The above network requires 4 distinct operating system processes to execute, each written in your choice of two programming languages. We can invoke all of these processes from the command-line, or from a shellscript, as below. Each process receives a small number of command-line arguments, providing its station's name, its unique port for TCP/IP-based communication with a web-browser, its unique port for UDP/IP-based communication with other stations using datagrams, the UDP/IP-based port(s) of directly connected (neighbour) stations. Notice, also, that all processes have been 'started in the background', because none needs to remain connected to the invoking keyboard.
./station North_Terminus 2210 2608 2606 &
shell> ./station East_Station 2230 2606 2608 2602 2605 &
shell> ./station.py West_Station 2220 2602 2605 2606 &
shell> ./station.py South_Busport 2240 2605 2606 2602 &
When invoked, each station process first initialises its TCP and UDP ports, and then reads a comma-separated textfile providing its own timetable information. While your servers will need to read in and parse the contents of the timetable files, you can assume that all their contents are correct (time-formats are correct, departure times precede arrival times, destination station names exist, etc). For example, the file tt-North_Terminus may contain lines of the form:
The first line contains the station's name (also forming the filename), and latitude and longitude (which you can ignore, though some students wanted to drap a map on their webpages! :-) The second and subsequent lines each define a single bus connection leaving the station. The second line can be read as: "At 7.15am, bus number 12 leaves Stop1, arriving at 7.54am at East_Station". Note that there is no networking information (protocols or ports) in the file, and that North_Terminus does not know anything about West_Station or South_Busport.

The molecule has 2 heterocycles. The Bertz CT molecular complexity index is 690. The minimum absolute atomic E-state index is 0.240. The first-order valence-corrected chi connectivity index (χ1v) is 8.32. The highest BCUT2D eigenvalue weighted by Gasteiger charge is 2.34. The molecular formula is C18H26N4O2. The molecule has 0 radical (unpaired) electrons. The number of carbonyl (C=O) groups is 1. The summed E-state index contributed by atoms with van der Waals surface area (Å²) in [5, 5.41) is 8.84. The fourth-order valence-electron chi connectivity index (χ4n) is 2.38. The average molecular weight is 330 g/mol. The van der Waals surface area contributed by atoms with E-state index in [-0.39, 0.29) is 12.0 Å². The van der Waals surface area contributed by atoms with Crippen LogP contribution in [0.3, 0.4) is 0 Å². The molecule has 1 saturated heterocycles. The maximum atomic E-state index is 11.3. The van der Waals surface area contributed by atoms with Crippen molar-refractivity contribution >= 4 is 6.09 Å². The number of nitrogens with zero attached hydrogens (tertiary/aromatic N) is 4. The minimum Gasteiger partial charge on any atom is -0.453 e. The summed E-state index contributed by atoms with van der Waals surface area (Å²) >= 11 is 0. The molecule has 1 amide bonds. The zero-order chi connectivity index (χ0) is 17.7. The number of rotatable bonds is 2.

The file tt-East_Station will have exactly the same format, but likely have more timetable entries because it has more direct connections.
East_Station North_Terminus South_Busport West_Station
West_Station East_Station South_Busport
South_Busport West_Station East_Station
The first word on each line provides a station name, and all following words are the names of neighbouring stations. In the above example, all links are bidirectional. Now, the shellscript assignports.sh (which will probably download when you click on the link), will produce a new shellscript with unused TCP and UDP ports assigned for each command. Running:
shell> ./assignports.sh adjacency startstations.sh
will produce the shellscript named startstations.sh
./station North_Terminus 4001 4002 4004 &
./station East_Station 4003 4004 4002 4008 4006 &
./station West_Station 4005 4006 4004 4008 &
./station South_Busport 4007 4008 4006 4004 &
Now, with all commands to start each server in a single shellscript, we can use makeform.sh (it will probably download when you click on the link), to find the station names and TCP ports in the starting script, and produce a webpage that can be used to query each server. Running:
shell> ./makeform.sh startstations.sh myform.html
Station servers communicate with each other using UDP/IP datagrams. Servers do not establish or maintain connections between each other, and send datagrams on-demand. Stations know the ports on which their neighbouring stations are expecting datagrams, but not the ports of other stations. Datagrams will be used to transmit both queries and replies between neighbouring stations.
The contents of each UDP datagram (in its payload) will need to be formatted so that they can be unambiguously understood by its receiver. Their format does not need to match that of the HTTP or HTML protocols (that would be overkill for our requirements). However, you will be defining a protocol understood by your stations.
Be warned that, while two Java programs can exchange Java objects across a network, programs written in other programming languages will not be able to parse/understand Java objects.
Finally. The shellscript buildtransperthtimetables.sh (it will probably download when you click on the link), reads the Transperth files and reduces the information to a set of more manageable timetable files, suitable for this project. Read the following points carefully: